The problem with the idea of predestination, as C. H. Dodd put it, is that it “sets the ground of a man’s hope of salvation entirely outside himself.”4 Elder James E. Talmage also denounced the concept of predestination, saying that it makes us merely “automatons,”5 acting out a predetermined destiny decreed by God.
The problem is one of definition and interpretation. Many Christian churches regard the words predestine and foreordain as synonymous.6 However, our modern-day Church leaders have distinguished between them. Predestination is not a part of Latter-day Saint doctrine; foreordination is.
The Prophet Joseph Smith clearly taught that individuals were foreordained in premortality to certain missions in mortality. “Every man who has a calling to minister to the inhabitants of the world was ordained to that very purpose in the Grand Council in Heaven before this world was,”7 he wrote.
Several scriptures refer to foreordination; they tell us that Abraham was “chosen” before he was born (Abr. 3:23) and that Jeremiah was “ordained … a prophet unto the nations” before his birth. (Jer. 1:5.) The Book of Mormon says that others were also “called and prepared from the foundation of the world according to the foreknowledge of God, on account of their exceeding faith and good works.” (Alma 13:3.)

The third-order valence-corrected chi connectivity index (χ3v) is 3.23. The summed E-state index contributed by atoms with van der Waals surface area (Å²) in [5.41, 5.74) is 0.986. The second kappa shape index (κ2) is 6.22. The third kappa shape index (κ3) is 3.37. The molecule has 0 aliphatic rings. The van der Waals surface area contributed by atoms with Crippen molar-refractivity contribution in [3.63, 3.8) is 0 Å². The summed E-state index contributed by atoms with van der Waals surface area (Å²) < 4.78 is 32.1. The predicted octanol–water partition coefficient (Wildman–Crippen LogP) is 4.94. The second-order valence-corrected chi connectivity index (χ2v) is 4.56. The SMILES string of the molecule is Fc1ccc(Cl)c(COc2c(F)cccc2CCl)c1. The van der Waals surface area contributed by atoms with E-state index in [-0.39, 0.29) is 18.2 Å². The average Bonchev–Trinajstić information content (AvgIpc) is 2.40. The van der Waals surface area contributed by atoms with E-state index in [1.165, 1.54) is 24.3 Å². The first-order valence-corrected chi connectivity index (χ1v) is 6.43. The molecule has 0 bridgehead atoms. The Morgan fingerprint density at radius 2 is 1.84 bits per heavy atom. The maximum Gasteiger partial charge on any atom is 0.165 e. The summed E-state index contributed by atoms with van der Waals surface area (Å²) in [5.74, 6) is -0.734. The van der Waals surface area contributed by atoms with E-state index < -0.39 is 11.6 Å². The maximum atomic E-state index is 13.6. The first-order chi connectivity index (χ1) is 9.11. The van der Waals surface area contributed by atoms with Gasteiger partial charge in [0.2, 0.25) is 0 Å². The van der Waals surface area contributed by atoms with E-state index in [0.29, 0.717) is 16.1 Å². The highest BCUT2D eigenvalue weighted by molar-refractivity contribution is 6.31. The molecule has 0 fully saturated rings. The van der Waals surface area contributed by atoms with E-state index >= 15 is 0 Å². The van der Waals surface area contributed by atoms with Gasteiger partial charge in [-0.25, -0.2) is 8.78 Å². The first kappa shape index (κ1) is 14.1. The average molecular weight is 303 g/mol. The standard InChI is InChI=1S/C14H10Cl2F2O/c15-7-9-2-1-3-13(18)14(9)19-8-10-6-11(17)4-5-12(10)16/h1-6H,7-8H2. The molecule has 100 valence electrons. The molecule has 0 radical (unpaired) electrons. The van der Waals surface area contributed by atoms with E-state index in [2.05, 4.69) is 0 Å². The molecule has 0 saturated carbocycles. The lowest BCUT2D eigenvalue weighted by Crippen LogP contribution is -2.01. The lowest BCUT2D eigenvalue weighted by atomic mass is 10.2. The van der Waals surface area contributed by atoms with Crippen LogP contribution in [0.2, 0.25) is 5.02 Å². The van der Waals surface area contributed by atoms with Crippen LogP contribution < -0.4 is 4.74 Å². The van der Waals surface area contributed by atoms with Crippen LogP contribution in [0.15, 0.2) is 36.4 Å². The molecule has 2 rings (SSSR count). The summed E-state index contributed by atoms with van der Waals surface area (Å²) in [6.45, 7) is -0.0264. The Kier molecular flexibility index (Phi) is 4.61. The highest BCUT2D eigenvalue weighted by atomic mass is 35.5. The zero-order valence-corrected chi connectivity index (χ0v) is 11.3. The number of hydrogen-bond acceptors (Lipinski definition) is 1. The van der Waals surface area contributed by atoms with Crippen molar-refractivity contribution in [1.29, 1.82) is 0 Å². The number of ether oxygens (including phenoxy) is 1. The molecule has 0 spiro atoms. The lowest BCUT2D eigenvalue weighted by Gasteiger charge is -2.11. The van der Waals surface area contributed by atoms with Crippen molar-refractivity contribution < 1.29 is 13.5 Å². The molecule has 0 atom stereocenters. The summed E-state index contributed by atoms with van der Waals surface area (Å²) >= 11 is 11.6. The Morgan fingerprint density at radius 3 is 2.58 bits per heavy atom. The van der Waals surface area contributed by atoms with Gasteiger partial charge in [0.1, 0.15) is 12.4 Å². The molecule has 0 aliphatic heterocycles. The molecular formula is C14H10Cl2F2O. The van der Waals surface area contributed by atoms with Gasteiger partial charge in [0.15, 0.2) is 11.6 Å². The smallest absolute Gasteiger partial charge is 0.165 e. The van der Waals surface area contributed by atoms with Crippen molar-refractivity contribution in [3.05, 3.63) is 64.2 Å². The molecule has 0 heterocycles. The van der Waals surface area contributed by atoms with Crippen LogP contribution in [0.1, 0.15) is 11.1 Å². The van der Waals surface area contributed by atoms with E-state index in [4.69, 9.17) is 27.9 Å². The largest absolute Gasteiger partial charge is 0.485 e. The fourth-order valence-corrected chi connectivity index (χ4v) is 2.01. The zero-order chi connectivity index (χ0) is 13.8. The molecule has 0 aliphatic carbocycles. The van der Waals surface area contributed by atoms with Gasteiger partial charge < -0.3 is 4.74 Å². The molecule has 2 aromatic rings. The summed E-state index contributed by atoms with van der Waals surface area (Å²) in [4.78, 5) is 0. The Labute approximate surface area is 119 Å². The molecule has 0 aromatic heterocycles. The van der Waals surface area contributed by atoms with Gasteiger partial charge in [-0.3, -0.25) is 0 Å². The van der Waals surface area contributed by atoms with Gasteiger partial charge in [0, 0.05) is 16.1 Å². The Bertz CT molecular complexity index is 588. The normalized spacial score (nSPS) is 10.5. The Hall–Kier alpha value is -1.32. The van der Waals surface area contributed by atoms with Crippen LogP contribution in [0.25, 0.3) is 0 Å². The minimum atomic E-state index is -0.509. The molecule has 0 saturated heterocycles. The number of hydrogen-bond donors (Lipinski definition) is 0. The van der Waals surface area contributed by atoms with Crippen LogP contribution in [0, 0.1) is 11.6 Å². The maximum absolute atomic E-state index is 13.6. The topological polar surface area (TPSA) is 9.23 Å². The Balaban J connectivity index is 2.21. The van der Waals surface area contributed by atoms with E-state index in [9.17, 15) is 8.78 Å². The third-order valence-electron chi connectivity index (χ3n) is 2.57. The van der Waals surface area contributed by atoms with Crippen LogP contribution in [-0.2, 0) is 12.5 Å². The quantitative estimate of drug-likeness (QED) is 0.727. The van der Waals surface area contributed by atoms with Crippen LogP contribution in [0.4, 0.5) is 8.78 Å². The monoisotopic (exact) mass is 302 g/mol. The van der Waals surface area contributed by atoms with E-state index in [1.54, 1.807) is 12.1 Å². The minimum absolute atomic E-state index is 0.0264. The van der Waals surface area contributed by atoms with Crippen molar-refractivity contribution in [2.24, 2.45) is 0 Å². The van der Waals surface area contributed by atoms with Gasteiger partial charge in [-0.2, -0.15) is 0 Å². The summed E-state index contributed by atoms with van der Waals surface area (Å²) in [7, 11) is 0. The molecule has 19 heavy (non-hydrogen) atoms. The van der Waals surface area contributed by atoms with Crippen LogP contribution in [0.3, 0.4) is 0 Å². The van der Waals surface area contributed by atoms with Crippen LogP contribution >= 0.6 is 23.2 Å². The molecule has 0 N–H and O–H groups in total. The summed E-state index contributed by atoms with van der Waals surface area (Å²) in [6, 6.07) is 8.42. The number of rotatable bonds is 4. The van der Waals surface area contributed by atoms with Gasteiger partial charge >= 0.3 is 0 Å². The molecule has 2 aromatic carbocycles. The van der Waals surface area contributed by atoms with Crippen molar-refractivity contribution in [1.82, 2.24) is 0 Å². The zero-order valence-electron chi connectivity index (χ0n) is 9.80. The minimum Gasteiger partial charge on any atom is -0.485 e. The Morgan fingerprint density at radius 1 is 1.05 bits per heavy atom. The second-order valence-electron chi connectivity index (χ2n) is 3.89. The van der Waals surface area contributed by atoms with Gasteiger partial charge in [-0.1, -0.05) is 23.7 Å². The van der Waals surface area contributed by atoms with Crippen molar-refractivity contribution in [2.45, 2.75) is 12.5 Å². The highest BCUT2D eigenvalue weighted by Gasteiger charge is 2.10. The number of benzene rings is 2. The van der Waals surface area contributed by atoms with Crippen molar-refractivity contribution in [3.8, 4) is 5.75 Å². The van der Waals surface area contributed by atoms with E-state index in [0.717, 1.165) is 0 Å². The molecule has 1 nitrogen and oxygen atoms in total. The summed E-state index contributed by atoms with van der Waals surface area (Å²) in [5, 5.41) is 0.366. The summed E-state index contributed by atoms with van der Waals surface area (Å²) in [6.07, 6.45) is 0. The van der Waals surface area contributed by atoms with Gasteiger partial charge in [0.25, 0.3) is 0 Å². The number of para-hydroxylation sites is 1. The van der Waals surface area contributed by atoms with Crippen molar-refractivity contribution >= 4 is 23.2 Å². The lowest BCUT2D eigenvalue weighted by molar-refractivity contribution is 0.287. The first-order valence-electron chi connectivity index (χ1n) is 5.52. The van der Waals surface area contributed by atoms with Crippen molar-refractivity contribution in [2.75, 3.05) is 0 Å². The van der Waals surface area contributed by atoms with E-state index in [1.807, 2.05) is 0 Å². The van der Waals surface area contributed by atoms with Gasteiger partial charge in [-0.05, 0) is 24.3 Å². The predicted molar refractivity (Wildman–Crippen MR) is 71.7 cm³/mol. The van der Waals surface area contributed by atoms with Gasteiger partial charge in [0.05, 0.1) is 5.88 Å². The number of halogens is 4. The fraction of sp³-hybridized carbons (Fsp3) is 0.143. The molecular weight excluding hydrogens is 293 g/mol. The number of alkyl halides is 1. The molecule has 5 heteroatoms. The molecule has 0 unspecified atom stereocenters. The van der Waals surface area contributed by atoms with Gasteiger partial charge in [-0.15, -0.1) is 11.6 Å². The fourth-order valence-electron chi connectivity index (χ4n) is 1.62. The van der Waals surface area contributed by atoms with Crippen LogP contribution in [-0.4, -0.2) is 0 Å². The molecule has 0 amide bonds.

Elder Bruce R. McConkie wrote that “the Lord foreordained chosen spirit children in pre-existence and assigned them to come to earth at particular times and places so that they might aid in furthering his divine will. These pre-existence appointments, made ‘according to the foreknowledge of God the Father’ (1 Pet. 1:2), simply designated certain individuals to perform missions which the Lord in his wisdom knew they had the talent and capacities to do.”8
Foreordination is thus different from predestination. There is no divine compulsion to ensure that a person who is foreordained to a particular calling will fulfill his or her tasks.